Annual Aggieville sidewalk sale features 1980s costume contest


    The “Dog Days of Summer” aren’t just going to be hot and long — they’re going to be tubular.

    Aggieville’s annual distraction from Manhattan’s summer heat will offer the usual sidewalk sales and community activities, but a 1980s costume contest promises to reward the three best-dressed attendees with gift baskets from Aggieville vendors. The Dog Days event, which begins Thursday and ends Saturday, will feature Friday night activities like free barbecue from Coco Bolos at 6 p.m. in Triangle Park followed by a costume contest at 7 at Zotcis Attire.

    Sisters of Sound and the Manhattan Music Coalition will provide popular ‘80s music for a dance Friday evening.

    Zotcis owner Sara Meyer said she and other Aggieville merchants will judge the costume contest.

    “There are some really great prizes,” Meyer said. “[Winners] will receive baskets with things like gift certificates and merchandise from Aggieville stores.”     

     She also said Zotcis will have sales on shoes, sunglasses, jeans and other merchandise during all three days of the event.

    Sisters of Sound will also be having event sales, owner Sarah Cunnick said. S.O.S. is having a “10-20-30 sale,” which takes 10 percent off the price of new CDs and LPs, 20 percent off used CDs and 30 percent off used LPs.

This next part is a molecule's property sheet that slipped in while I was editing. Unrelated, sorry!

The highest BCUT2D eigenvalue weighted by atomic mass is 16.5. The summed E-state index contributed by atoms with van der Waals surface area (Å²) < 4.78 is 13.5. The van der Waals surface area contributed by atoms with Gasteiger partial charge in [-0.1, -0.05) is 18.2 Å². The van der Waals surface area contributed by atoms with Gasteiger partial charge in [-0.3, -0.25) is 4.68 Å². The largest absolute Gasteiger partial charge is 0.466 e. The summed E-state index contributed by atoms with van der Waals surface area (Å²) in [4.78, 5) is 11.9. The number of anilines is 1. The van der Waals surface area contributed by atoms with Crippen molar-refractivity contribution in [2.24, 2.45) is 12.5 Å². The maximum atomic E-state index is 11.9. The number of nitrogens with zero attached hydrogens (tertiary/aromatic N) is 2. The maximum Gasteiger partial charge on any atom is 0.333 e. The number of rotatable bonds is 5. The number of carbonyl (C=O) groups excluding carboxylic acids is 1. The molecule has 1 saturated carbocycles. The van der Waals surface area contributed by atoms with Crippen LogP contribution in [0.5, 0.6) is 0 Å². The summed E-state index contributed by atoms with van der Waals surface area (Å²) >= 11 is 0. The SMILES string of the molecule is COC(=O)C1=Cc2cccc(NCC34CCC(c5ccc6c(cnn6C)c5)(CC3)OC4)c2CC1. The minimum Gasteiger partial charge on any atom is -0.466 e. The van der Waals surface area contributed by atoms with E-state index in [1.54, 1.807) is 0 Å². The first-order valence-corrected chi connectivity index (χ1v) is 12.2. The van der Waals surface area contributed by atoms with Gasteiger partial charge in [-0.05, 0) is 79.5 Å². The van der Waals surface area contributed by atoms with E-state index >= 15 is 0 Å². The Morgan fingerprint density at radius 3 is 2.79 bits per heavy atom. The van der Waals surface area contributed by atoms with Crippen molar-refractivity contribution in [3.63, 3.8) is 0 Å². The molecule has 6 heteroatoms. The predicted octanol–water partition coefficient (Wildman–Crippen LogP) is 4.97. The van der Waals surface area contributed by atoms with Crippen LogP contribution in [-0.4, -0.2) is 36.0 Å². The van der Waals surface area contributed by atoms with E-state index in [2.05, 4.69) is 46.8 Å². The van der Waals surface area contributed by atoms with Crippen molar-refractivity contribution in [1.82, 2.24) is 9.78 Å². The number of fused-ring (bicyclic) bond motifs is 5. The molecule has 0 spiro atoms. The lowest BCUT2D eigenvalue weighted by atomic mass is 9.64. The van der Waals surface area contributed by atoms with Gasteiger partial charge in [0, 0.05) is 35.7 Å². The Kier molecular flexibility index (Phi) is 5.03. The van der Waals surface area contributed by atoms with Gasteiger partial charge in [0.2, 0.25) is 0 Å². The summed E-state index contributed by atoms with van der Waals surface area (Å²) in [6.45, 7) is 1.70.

“We have smash-and-grabs for people just starting to collect vinyl,” she said. “They’re boxes of 15 themed LPs selling for $5.”

    There will also be a haggler’s bin where customers can name their price for certain items, as well as poster and shirt sales.

    Cunnick said some smash-and-grab themes are “soundtrack for your life,” “lounge music” and “foreign affair.”

    Most stores in Aggieville will be having sales, but merchants said shoppers should not expect everything to be displayed on sidewalks.

    Cunnick said she encourages Aggieville customers hoping to find a good buy to take a look inside every store they are interested in, not just at what is displayed on the sidewalks. 

    “Some things are heat-sensitive, like vinyl and art supplies,” she said. “And some owners just don’t want to put their stuff outside, so it’s always good to look inside, too.”